Wednesday, December 9, 2009
Timeo Danaos et Dona Ferentes
It is 6:25 AM. Grab a cup and let's hike to the top of Whiskey Flats. No, we don't have to go outside; it's too darn cold. Let's just imagine the climb above Eureka for a broader view. With all the market calamity of the last ten days and related plunge in gold, it is easy to lose perspective. Things started to unravel with worries about Dubai's massive debt (Dubai, A World Away?) and accelerated with yesterday's panic over the solvency of Greece and other European nations with heavy debt loads (A Stronger Dollar for 2010?). This morning's Mineweb is awash with articles about gold bubbles and Nouriel Roubini's (aka Dr. Doom) latest warnings about the fragility of the "barbarous relic". Here's a sample:
"So all the gold bugs who say gold is going to go to $1,500, $2,000, they're just speaking nonsense. Without inflation, or without a depression, there's nowhere for gold to go. Yeah, it can go above $1,000, but it can't move up 20-30% unless we end up in a world of inflation or another depression. I don't see either of those being likely for the time being. Maybe three or four years from now, yes. But not anytime soon." (Nouriel Roubini quote, Mineweb 12/9/2009)
Is gold a Trojan horse filled with wicked speculators and central governments with a nasty aversion to U.S. dollar reserves? I can't help but use this metaphor given the latest state of Greek finances:
Equo ne credite, Teucri. Quidquid id est, timeo Danaos et dona ferentes.
Do not trust the horse, Trojans! Whatever it is, I fear the Greeks, even bringing gifts. (Book II of Virgil's Aeneid, the siege of Troy)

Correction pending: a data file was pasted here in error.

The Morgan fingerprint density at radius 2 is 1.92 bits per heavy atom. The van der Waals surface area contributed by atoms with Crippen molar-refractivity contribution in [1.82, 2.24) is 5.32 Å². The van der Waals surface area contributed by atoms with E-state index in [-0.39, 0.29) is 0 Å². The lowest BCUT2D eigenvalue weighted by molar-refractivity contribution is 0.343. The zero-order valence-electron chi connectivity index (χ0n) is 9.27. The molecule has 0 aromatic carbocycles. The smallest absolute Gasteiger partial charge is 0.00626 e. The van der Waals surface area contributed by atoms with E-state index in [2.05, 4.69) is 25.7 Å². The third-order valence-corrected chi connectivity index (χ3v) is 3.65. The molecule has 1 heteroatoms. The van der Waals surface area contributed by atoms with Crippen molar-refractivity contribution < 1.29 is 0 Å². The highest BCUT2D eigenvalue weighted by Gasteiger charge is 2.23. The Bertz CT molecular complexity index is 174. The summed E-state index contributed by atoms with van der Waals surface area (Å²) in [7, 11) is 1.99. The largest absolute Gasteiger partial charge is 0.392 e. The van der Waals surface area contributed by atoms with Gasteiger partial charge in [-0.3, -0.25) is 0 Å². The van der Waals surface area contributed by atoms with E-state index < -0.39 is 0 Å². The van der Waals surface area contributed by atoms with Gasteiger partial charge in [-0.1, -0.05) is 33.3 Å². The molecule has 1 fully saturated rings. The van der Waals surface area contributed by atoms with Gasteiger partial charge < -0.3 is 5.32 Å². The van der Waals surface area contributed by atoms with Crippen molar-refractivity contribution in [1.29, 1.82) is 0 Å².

Nay. Looking out from Whiskey Flat, the ole Colonel is going to bet all this gold gloom-doom is a bit overdone. Gold north of $1225 was due for a correction and we got a nudge down. Dubai's rich neighbors will resuscitate their profligate cousin and the European Union will no doubt rescue Greece and other errant members. Sovereign debt remains a global issue but isn't going to return us to the level of financial crisis we experienced just one year ago.
I was actually pleased to see oil pop up a bit from its recent decline this morning. Gold and silver are stabilizing too as the dollar runs out of Popeye spinach. Copper wobbled this week but is still comfortably above $3. If Barrick can't make money on $1000/oz gold and Freeport McMoran suffers to make ends meet on $3 copper, we might as well gather up gifts for the Trojan horse and return to living in caves.
Things are sure nicer up here on Whiskey Flat. Glad we had a chance to share the view together.
Enough talk, let's walk the walk:
4-WD is OFF - the VIX or "fear index" remains below 25; smoother road market conditions expected (what's this?)
Yellow light is ON for possible adverse regulation/legislation: Cortez Hills & mercury emissions
Otherwise, all lights are green on the Eureka Outlook Dashboard (upper right, what's this?)
Oil is up $0.44 in early trading to $73.06 (January contract, most active); Gold is down $4.3 to $1139.1 (February contract, most active); Silver is down $0.032 to $17.775(March contract); Copper is down $0.0010 to $3.1640 (March contract); Molybdenum is steady at $11.15
The DOW is down 14.44 points to 10271.53; the S&P 500 is down 2.86 points to 1089.08. The miners are drinking Uzo:
Barrick (ABX) $41.19 up 1.68%
Newmont (NEM) $51.33 up 1.99%
General Moly (Eureka Moly, LLC) (GMO) $2.18 up 2.35%
Freeport McMoran (FCX) $76.86 up 0.77% (a bellwether mining stock spanning gold, copper & molybdenum)
The Steels are mixed, (a "tell" for General Moly):
Nucor (NUE) $42.75 up 1.04% - domestic steel manufacturing
ArcelorMittal (MT) $39.71 up 1.02% - global steel producer
POSCO (PKX) $118.79 down 1.44% - South Korean integrated steel producer
The Eureka Miner's Grubstake Portfolio is is up 0.75% to $1,242,288.85 (what is this?).
Photographs by Mariana Titus (Whiskey Flat, Eureka, 2005)